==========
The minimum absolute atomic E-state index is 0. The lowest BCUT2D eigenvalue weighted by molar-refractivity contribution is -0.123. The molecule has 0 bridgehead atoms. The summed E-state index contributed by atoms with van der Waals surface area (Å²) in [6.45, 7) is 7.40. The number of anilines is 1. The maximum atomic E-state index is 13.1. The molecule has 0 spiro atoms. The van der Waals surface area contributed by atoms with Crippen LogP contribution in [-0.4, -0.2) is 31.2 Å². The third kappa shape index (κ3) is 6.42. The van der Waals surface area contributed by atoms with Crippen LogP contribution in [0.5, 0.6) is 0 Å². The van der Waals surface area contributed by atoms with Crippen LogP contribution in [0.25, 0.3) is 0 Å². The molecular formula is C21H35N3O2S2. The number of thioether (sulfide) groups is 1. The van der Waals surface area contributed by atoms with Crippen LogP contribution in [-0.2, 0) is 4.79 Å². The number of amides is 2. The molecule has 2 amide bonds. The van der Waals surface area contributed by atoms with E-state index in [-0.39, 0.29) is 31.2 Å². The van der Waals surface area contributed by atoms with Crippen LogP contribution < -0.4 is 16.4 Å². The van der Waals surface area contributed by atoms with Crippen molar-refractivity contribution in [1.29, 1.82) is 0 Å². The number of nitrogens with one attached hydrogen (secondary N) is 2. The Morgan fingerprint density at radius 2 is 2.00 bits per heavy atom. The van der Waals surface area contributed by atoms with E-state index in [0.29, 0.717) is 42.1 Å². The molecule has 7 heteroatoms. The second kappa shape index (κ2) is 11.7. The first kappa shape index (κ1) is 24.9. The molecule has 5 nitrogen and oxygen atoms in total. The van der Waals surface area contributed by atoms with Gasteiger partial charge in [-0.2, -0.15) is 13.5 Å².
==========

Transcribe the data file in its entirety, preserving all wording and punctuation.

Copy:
The minimum absolute atomic E-state index is 0. The lowest BCUT2D eigenvalue weighted by molar-refractivity contribution is -0.123. The molecule has 0 bridgehead atoms. The summed E-state index contributed by atoms with van der Waals surface area (Å²) in [6.45, 7) is 7.40. The number of anilines is 1. The maximum atomic E-state index is 13.1. The molecule has 0 spiro atoms. The van der Waals surface area contributed by atoms with Crippen LogP contribution in [-0.4, -0.2) is 31.2 Å². The third kappa shape index (κ3) is 6.42. The van der Waals surface area contributed by atoms with Crippen LogP contribution in [0.5, 0.6) is 0 Å². The van der Waals surface area contributed by atoms with Crippen LogP contribution in [0.25, 0.3) is 0 Å². The molecular formula is C21H35N3O2S2. The number of thioether (sulfide) groups is 1. The van der Waals surface area contributed by atoms with Crippen LogP contribution in [-0.2, 0) is 4.79 Å². The number of amides is 2. The molecule has 2 amide bonds. The van der Waals surface area contributed by atoms with E-state index in [-0.39, 0.29) is 31.2 Å². The van der Waals surface area contributed by atoms with Crippen LogP contribution < -0.4 is 16.4 Å². The van der Waals surface area contributed by atoms with Crippen molar-refractivity contribution in [1.29, 1.82) is 0 Å². The number of nitrogens with one attached hydrogen (secondary N) is 2. The Morgan fingerprint density at radius 2 is 2.00 bits per heavy atom. The van der Waals surface area contributed by atoms with E-state index in [0.29, 0.717) is 42.1 Å². The molecule has 7 heteroatoms. The second kappa shape index (κ2) is 11.7. The first kappa shape index (κ1) is 24.9. The molecule has 5 nitrogen and oxygen atoms in total. The van der Waals surface area contributed by atoms with Gasteiger partial charge in [-0.2, -0.15) is 13.5 Å².